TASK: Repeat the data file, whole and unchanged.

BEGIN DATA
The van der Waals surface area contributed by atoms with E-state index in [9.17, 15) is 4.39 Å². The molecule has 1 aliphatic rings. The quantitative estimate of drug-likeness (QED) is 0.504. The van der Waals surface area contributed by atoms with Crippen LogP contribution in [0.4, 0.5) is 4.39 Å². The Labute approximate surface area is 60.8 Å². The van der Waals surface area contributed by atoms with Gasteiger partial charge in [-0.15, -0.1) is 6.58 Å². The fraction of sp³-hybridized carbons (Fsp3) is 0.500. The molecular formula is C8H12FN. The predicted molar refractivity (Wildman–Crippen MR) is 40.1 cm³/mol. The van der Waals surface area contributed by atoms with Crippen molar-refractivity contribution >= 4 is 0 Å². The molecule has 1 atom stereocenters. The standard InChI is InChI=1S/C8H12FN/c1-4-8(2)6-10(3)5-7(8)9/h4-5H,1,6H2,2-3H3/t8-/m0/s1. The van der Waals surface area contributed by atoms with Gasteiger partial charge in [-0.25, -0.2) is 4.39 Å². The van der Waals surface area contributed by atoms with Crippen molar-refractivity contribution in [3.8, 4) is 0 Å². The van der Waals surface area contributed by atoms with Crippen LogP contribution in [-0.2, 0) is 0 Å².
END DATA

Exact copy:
The van der Waals surface area contributed by atoms with E-state index in [9.17, 15) is 4.39 Å². The molecule has 1 aliphatic rings. The quantitative estimate of drug-likeness (QED) is 0.504. The van der Waals surface area contributed by atoms with Crippen LogP contribution in [0.4, 0.5) is 4.39 Å². The Labute approximate surface area is 60.8 Å². The van der Waals surface area contributed by atoms with Gasteiger partial charge in [-0.15, -0.1) is 6.58 Å². The fraction of sp³-hybridized carbons (Fsp3) is 0.500. The molecular formula is C8H12FN. The predicted molar refractivity (Wildman–Crippen MR) is 40.1 cm³/mol. The van der Waals surface area contributed by atoms with Crippen molar-refractivity contribution >= 4 is 0 Å². The molecule has 1 atom stereocenters. The standard InChI is InChI=1S/C8H12FN/c1-4-8(2)6-10(3)5-7(8)9/h4-5H,1,6H2,2-3H3/t8-/m0/s1. The van der Waals surface area contributed by atoms with Gasteiger partial charge in [-0.25, -0.2) is 4.39 Å². The van der Waals surface area contributed by atoms with Crippen molar-refractivity contribution in [3.8, 4) is 0 Å². The van der Waals surface area contributed by atoms with Crippen LogP contribution in [-0.2, 0) is 0 Å².